DE: We started the business in 2000 as a way to be together. Keith was living in a cabin in the woods, in Sperryville, Virginia, writing and working part-time jobs, as well as furniture-making. I was living in Florida. While working as a financial analyst, the real estate development company I worked for dissolved and I was laid off. Keith had fallen in love with the wood that was available locally here in Virginia. We were young and unencumbered and started very small. Working out of an 1820s log cabin, we made the cutting boards mostly outdoors and sold them at the Charlottesville City Market and Eastern Market, as well as small arts and craft fairs.

KE: After nearly two decades and more than 45,000 cutting boards later, Donna and I are married with an amazing 10-year-old son.

What are you excited about when it comes to having a stand at the Downtown Holiday Market?
KE: We’ve been selling our boards at the Downtown Holiday Market since its inaugural year. The spectacular location at the foot of the National Portrait Gallery in the heart of the Penn Quarter not only ensures a lively crowd of potential customers but is a beautiful place to be among the historic buildings of downtown Washington, DC. Add to that the festive live music, the family of vendors who return each year, as well as new ones from all over the country, and it is really the most satisfying and fun place that we offer our boards for sale each year. Mike Berman, the director of Downtown Holiday Market, has done a really great job building the event—evolving many aspects over the years while at the same time maintaining a continuity with his staff which contributes to the family atmosphere for vendors and shoppers alike.

DE: We have customers who stop by every year to let us know how much they enjoy using their board, or how the person they gave one to as a gift appreciates it. Some prior customers will even give an impromptu testimonial to the shoppers browsing our stand. There aren’t many opportunities to buy something from the person who made it. I love helping someone pick out a board that I made and discuss with them what may be unique about the wood I chose to use and/or the way I put the pattern together. Buying a gift from its maker connects people directly. It is extremely satisfying when I’ve connected with a buyer and know that the board that I made is going to a good home.

What types of products do you offer that would be great as holiday gifts this year?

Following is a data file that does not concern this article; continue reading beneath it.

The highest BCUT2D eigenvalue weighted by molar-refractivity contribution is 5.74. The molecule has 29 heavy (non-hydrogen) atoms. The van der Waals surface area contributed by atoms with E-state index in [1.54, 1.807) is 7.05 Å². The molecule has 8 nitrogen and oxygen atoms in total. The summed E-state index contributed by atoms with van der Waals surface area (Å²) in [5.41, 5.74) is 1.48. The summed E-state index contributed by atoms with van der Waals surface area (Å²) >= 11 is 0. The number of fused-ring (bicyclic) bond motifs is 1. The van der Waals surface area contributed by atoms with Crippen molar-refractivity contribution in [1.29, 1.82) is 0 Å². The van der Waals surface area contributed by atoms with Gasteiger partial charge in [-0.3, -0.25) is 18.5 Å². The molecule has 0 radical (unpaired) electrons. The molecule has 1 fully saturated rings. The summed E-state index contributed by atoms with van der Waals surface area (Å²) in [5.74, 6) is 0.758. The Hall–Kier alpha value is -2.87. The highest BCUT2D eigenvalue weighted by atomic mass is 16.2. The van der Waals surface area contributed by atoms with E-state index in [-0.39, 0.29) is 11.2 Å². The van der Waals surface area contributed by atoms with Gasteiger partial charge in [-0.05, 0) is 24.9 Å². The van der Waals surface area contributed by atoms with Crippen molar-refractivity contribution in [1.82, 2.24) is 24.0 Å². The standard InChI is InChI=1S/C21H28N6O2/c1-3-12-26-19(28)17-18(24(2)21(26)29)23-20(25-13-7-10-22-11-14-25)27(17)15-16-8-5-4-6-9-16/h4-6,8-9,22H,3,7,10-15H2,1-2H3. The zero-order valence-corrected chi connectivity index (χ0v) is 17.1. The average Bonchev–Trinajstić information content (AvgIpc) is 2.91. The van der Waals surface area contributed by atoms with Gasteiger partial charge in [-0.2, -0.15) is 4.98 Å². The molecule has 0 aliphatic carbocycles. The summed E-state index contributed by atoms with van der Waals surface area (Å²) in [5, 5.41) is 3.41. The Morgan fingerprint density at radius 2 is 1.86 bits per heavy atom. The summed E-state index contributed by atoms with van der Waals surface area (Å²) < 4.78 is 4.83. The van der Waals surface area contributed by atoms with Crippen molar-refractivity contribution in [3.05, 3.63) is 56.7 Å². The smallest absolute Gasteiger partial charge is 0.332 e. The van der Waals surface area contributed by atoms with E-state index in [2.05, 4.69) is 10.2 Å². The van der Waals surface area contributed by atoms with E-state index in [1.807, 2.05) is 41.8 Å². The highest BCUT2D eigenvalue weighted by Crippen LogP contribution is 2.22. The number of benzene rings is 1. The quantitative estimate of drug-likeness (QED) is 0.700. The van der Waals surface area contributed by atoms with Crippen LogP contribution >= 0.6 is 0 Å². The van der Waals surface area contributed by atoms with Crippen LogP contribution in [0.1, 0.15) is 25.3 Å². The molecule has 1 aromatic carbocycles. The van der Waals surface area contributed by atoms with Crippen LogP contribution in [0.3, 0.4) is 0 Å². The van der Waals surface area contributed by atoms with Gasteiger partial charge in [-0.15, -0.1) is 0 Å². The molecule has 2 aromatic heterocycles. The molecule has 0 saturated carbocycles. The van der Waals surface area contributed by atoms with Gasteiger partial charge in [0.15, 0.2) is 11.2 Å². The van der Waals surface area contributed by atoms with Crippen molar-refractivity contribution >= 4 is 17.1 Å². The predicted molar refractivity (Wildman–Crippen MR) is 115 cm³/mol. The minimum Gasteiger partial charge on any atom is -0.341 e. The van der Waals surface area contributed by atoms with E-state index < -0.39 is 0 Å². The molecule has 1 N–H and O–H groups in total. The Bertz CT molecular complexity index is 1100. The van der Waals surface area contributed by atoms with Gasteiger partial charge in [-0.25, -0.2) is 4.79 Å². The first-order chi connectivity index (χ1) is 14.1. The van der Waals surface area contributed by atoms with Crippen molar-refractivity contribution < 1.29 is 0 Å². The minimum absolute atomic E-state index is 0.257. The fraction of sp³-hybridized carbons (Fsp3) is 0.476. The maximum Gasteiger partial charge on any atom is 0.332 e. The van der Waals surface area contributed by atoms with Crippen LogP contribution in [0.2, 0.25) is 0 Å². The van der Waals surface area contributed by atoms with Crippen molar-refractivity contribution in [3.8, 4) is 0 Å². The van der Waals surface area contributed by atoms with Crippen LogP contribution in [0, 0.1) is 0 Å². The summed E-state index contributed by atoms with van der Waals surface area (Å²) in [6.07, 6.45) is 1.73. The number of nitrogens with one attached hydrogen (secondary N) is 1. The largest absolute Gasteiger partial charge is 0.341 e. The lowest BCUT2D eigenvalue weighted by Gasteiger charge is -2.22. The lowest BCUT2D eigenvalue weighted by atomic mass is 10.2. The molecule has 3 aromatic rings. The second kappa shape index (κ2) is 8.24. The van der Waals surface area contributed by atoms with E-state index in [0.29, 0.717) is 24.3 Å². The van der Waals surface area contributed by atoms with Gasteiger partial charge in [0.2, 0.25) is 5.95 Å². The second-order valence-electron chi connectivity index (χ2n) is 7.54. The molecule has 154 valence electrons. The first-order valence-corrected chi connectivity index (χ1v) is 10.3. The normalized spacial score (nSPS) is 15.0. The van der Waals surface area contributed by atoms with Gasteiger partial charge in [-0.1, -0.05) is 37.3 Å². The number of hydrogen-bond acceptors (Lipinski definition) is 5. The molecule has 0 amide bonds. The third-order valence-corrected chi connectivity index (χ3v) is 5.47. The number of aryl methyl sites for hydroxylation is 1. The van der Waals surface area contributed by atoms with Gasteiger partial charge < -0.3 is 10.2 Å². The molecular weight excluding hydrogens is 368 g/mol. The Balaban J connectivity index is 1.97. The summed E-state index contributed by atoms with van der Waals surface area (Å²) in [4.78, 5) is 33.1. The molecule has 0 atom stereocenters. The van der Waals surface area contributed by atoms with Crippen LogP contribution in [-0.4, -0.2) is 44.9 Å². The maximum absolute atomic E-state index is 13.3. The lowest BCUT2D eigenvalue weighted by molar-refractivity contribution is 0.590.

KE: From wood local to the Shenandoah Valley, the cutting boards we make come in a wide variety of styles and sizes. Several of our boards are of completely original design, including the popular cypress and walnut end-grain boards, as well as a moon cycle cutting board which was inspired by the eclipse in 2017, and consists of a walnut sky, maple moons and walnut shadows. Our live edge tables are made of reclaimed cherry, walnut, maple and oak.

DE: Cutting boards. For those who love to cook, having a beautiful and functional cutting board in your kitchen can add joy to the mundane. The cutting board is the center of preparation for many of our meals. Choosing a cutting board for a loved one is a way to remind them every day that you care. Even if you or your friends don’t cook—everyone eats! A handmade cutting board can elevate your take-out and up your presentation game. We offer several types of boards made from walnut, cherry, cypress, oak and maple, such as end-grain cutting boards, edge-grain cutting boards, paddle boards, DC Flag boards, moon boards and more.

Why is shopping from small businesses important during the holidays?
KE: When you shop from a small business, the hands you buy it from are the hands that made it. You tend to find the most unique, one-of-a-kind gifts from artisans who love making the products they sell.

DE: Just like many retailers, the boost that holiday shopping gives us makes it possible for us to make and produce cutting boards year-round. It is increasingly difficult to compete in an online shopping/two-day free shipping and click-it-and-forget-it world. We buy only local, native sustainable wood species.

Find Blue Ridge Cutting Board Company at the Downtown Holiday Market through Dec. 23.